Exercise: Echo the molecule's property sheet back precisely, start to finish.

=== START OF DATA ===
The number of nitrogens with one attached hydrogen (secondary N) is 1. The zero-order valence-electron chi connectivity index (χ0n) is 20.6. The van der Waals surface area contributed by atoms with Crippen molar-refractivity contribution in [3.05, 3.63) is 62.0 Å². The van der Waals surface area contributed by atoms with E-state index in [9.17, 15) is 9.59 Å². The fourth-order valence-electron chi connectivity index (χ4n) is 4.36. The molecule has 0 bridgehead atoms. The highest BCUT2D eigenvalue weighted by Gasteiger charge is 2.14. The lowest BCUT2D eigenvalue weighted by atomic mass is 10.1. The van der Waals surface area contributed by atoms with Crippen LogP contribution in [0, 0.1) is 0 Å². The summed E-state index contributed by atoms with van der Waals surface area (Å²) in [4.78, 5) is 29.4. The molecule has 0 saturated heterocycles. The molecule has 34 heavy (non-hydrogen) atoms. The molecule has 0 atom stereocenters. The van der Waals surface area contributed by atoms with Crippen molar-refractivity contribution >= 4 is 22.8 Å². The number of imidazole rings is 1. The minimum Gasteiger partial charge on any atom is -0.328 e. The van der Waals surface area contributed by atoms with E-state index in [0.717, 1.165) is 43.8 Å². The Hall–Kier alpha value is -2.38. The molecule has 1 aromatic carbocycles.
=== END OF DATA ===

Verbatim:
The number of nitrogens with one attached hydrogen (secondary N) is 1. The zero-order valence-electron chi connectivity index (χ0n) is 20.6. The van der Waals surface area contributed by atoms with Crippen molar-refractivity contribution in [3.05, 3.63) is 62.0 Å². The van der Waals surface area contributed by atoms with E-state index in [9.17, 15) is 9.59 Å². The fourth-order valence-electron chi connectivity index (χ4n) is 4.36. The molecule has 0 bridgehead atoms. The highest BCUT2D eigenvalue weighted by Gasteiger charge is 2.14. The lowest BCUT2D eigenvalue weighted by atomic mass is 10.1. The van der Waals surface area contributed by atoms with Crippen LogP contribution in [0, 0.1) is 0 Å². The summed E-state index contributed by atoms with van der Waals surface area (Å²) in [4.78, 5) is 29.4. The molecule has 0 saturated heterocycles. The molecule has 34 heavy (non-hydrogen) atoms. The molecule has 0 atom stereocenters. The van der Waals surface area contributed by atoms with Crippen molar-refractivity contribution >= 4 is 22.8 Å². The number of imidazole rings is 1. The minimum Gasteiger partial charge on any atom is -0.328 e. The van der Waals surface area contributed by atoms with E-state index in [0.717, 1.165) is 43.8 Å². The Hall–Kier alpha value is -2.38. The molecule has 1 aromatic carbocycles.